By Bree Davies
By Emerald O'Brien
By Gina Tron
By Jon Solomon
By Drew Ailes
By Courtney Harrell
By Kyra Scrimgeour
"Us3 was conceived really as a project--it is basically Geoff and myself," he notes. "We're really Us2. The third element at any one time would be a rapper or a musician or a group of people to make up a completion of the triangle, if you like. The idea is one of a revolving stage where we could feature people who were appropriate to a particular track. We could be selective and have the advantage of being able to work with a diverse, eclectic bunch. So the next album will certainly feature musicians that we have worked with and are working with--the guys in the band. We've got a whole new band, a live band, to feature on the next album, which is something we didn't have and has only been the result of going out and promoting the album."
What that means is that there is no Us3, but a group of musicians, many of whom contributed to Hand on the Torch, is touring as Us3--and they're performing all the songs on Us3's album. In addition, these artists are playing the songs live; rather than using samples or prerecorded material, they produce every sound themselves. As for Simpson and Wilkinson, they're not traveling with the troupe. They plan to remain in London and work on the next Us3 project--a live collection of jazz from the London underground scene.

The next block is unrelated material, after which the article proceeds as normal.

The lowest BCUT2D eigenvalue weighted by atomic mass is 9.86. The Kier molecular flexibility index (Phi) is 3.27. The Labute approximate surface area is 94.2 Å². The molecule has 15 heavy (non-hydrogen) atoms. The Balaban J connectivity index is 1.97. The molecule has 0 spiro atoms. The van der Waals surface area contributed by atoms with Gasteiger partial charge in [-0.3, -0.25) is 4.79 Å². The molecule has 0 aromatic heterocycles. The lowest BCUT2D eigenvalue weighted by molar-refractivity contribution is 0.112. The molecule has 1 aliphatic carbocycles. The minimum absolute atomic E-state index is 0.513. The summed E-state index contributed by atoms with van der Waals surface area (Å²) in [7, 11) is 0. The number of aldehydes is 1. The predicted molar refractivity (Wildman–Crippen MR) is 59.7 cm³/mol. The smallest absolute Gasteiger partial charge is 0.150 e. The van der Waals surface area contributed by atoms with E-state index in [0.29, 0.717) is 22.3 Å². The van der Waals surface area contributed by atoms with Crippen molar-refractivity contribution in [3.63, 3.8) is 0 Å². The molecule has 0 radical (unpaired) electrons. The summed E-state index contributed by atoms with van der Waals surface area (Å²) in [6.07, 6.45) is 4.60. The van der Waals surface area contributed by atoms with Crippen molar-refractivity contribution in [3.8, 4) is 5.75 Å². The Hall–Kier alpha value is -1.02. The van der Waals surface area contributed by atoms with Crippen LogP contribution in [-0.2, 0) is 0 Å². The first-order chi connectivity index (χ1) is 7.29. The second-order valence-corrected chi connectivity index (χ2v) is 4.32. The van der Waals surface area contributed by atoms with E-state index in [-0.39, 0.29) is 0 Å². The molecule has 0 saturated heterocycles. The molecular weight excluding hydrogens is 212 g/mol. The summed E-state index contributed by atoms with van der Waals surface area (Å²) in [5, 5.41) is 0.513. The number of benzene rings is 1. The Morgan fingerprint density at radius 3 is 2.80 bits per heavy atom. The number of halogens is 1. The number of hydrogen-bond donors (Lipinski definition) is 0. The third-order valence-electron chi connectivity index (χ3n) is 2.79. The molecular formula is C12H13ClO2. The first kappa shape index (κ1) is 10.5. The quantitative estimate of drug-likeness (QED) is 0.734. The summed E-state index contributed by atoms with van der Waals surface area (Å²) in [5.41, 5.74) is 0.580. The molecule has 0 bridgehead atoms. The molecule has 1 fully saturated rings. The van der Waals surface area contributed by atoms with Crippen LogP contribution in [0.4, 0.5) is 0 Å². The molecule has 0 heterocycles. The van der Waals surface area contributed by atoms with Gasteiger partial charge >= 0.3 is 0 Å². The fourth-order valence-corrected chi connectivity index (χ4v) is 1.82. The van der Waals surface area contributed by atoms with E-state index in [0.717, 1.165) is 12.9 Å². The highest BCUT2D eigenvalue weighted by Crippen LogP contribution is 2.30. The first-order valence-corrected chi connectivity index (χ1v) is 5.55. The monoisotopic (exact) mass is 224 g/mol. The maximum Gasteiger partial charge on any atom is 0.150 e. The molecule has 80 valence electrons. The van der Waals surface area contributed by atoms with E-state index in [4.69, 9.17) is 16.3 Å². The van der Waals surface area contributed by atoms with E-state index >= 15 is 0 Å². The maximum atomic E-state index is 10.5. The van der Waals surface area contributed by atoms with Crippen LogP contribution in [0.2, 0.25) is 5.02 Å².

For listeners who might have wanted to hear Tukka Yoot rap to a sampled "Song for My Father" or hear 22-year-old trumpeter Presencer play alongside a favorite sample, Simpson has this explanation: "We really did agonize over this, to be honest--whether we should use the samples or not. But [the musicians] can play it so very well, and when we did use the samples it seemed like everyone always had one ear to the monitors, checking to see if we were in time with the sample. I felt that it kind of took the fun and the spirit out of the playing. That is the important thing, you know, to get fun and excitement and the spirit out of playing to people. It works so well without the samples that we wouldn't dream of putting them back in it. This is jazz. It's meant to be played and improvised. That's what it's for."
Given that sentiment, you've got to wonder why Simpson got involved in sampling in the first place.